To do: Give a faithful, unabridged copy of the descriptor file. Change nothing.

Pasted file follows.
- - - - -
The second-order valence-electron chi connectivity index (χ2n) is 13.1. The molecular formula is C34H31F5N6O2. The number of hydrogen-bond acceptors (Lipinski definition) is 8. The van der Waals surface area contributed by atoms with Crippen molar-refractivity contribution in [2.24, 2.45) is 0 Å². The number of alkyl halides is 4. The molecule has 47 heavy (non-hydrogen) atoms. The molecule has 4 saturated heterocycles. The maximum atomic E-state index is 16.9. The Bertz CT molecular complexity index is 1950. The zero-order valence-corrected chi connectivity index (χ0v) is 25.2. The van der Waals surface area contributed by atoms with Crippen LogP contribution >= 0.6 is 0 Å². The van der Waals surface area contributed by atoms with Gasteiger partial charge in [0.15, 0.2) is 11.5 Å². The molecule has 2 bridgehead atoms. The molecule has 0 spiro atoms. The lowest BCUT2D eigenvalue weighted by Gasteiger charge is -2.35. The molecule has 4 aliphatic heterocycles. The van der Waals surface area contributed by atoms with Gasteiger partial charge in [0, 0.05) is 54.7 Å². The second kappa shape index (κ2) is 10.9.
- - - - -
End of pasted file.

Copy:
The second-order valence-electron chi connectivity index (χ2n) is 13.1. The molecular formula is C34H31F5N6O2. The number of hydrogen-bond acceptors (Lipinski definition) is 8. The van der Waals surface area contributed by atoms with Crippen molar-refractivity contribution in [2.24, 2.45) is 0 Å². The number of alkyl halides is 4. The molecule has 47 heavy (non-hydrogen) atoms. The molecule has 4 saturated heterocycles. The maximum atomic E-state index is 16.9. The Bertz CT molecular complexity index is 1950. The zero-order valence-corrected chi connectivity index (χ0v) is 25.2. The van der Waals surface area contributed by atoms with Crippen LogP contribution >= 0.6 is 0 Å². The van der Waals surface area contributed by atoms with Gasteiger partial charge in [0.15, 0.2) is 11.5 Å². The molecule has 2 bridgehead atoms. The molecule has 0 spiro atoms. The lowest BCUT2D eigenvalue weighted by Gasteiger charge is -2.35. The molecule has 4 aliphatic heterocycles. The van der Waals surface area contributed by atoms with Gasteiger partial charge in [0, 0.05) is 54.7 Å². The second kappa shape index (κ2) is 10.9.